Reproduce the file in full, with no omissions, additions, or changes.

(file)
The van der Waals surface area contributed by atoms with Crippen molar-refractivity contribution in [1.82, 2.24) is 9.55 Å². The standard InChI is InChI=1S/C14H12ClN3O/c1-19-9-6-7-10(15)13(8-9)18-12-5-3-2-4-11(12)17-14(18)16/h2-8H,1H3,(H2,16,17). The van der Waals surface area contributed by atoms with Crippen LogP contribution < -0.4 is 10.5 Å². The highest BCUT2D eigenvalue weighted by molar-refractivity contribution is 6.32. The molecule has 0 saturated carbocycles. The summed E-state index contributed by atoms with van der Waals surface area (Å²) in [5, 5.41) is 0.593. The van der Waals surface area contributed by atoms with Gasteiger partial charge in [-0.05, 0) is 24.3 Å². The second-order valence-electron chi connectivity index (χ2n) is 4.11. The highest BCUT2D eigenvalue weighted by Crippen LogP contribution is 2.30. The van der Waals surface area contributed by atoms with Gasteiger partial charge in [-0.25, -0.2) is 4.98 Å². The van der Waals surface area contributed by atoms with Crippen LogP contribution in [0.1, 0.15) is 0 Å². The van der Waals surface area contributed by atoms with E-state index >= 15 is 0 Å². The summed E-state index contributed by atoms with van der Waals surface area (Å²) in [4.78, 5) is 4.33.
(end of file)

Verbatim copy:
The van der Waals surface area contributed by atoms with Crippen molar-refractivity contribution in [1.82, 2.24) is 9.55 Å². The standard InChI is InChI=1S/C14H12ClN3O/c1-19-9-6-7-10(15)13(8-9)18-12-5-3-2-4-11(12)17-14(18)16/h2-8H,1H3,(H2,16,17). The van der Waals surface area contributed by atoms with Crippen LogP contribution < -0.4 is 10.5 Å². The highest BCUT2D eigenvalue weighted by molar-refractivity contribution is 6.32. The molecule has 0 saturated carbocycles. The summed E-state index contributed by atoms with van der Waals surface area (Å²) in [5, 5.41) is 0.593. The van der Waals surface area contributed by atoms with Gasteiger partial charge in [-0.05, 0) is 24.3 Å². The second-order valence-electron chi connectivity index (χ2n) is 4.11. The highest BCUT2D eigenvalue weighted by Crippen LogP contribution is 2.30. The van der Waals surface area contributed by atoms with Gasteiger partial charge in [-0.25, -0.2) is 4.98 Å². The van der Waals surface area contributed by atoms with Crippen LogP contribution in [0.1, 0.15) is 0 Å². The van der Waals surface area contributed by atoms with E-state index >= 15 is 0 Å². The summed E-state index contributed by atoms with van der Waals surface area (Å²) in [4.78, 5) is 4.33.